Signs To Look For In Libyan Unrest

Social unrest has come to Libya after street revolts in its neighbors Tunisia and Egypt.

The wealthiest North African country had began to dig deeper into its pockets to address social grievances, but rioting broke out in the city of Benghazi in mid-February.

Despite its vast oil and gas wealth and a relatively small population of 6.5 million, Libya has both the highest demographic growth and unemployment rates in North Africa.

While he has sent mixed signals about the Tunisian revolt, Libyan leader Muammar Gaddafi, the longest-serving Arab ruler, did not say if he would be prepared to embrace reforms advocated by some close members of his entourage.

Media close to his reform-minded son Seif al-Islam have been more vocal about sensitive issues such as the army, the absence of a constitution and public governance.

In the meantime, the fate of succession, suspicion of foreign influence, diplomatic rows and policy uncertainty remain potential risks for investors in Libya.

Here are some risk factors to watch:

Social Unrest and the Islamist Threat
In rare unrest, hundreds of people clashed with police and government supporters in Benghazi in mid-February, according to a witness and local media. The protesters were angry about the arrest of a human rights campaigner.

And coinciding with Tunisia’s popular revolt, Libyan citizens earlier this month occupied hundreds of homes that were still under construction.

Egypt and Tunisia have each seen entrenched heads of state forced out by popular uprisings. That has inspired attempts by exiled members of the Libyan opposition to organize protests via online social networking sites. The government has taken pre-emptive measures, including reducing food prices.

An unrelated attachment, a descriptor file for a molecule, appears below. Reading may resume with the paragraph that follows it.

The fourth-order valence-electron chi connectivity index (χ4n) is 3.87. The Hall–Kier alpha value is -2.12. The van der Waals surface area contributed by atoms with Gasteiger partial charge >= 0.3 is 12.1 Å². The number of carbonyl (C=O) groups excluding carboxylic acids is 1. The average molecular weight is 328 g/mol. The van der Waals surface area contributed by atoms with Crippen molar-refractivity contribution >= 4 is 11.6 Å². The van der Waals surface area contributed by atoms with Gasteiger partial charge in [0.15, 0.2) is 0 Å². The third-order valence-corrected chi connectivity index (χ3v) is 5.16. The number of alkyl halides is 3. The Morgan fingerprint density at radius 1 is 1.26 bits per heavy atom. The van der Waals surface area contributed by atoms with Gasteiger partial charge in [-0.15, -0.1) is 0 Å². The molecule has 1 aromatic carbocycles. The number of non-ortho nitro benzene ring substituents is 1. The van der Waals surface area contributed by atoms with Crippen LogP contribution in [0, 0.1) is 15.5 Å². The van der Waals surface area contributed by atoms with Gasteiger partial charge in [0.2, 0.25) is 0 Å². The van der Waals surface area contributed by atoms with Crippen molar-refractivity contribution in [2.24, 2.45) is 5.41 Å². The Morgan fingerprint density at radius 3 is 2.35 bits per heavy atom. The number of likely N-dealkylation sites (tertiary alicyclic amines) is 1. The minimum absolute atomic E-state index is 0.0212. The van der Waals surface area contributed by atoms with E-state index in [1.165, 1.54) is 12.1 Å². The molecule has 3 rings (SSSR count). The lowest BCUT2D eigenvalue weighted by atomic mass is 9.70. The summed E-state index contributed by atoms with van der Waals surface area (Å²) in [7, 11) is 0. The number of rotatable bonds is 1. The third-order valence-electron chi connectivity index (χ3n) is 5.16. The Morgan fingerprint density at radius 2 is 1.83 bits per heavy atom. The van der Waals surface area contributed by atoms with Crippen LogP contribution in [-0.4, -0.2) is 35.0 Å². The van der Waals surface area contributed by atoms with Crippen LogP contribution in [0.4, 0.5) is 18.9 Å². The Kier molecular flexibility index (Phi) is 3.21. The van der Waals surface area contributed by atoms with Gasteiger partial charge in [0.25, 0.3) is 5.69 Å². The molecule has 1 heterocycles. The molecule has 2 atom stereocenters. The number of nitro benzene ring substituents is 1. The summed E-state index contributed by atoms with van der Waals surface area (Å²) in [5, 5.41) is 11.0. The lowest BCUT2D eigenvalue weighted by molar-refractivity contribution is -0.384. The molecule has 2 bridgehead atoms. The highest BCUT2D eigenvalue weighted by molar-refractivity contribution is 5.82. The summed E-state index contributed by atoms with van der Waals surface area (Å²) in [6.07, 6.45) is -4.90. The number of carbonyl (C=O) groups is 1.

But most analysts say Libya is unlikely to see an uprising along the lines of Tunisia or Egypt. The government has huge amounts of oil cash which it can use to placate unhappy citizens. Libyan society and public life is built around family and tribal ties, so if there is any challenge to Gaddafi’s rule, it is likely to happen behind the scenes and not in the streets.

Benghazi, with its history of distrust of Gaddafi’s rule is not typical of Libya. The test for Gaddafi now is whether the unrest spreads to the capital and the west of the country.

The population has grown fast and pressure for better living standards has risen. The pardon and release from prison of hundreds of Islamist militants in March shows the government is confident that it has neutralized the threat from the Libyan Islamic Fighting Group (LIFG) that once tried to kill Gaddafi.

What to watch:
– More incidents of people taking their grievances about social conditions on to the streets.
– Any sign that LIFG splinter groups based abroad are attempting to revive the movement’s activity within Libya or join with al Qaeda’s Maghreb wing based in neighboring Algeria.

Complete article via Reuters


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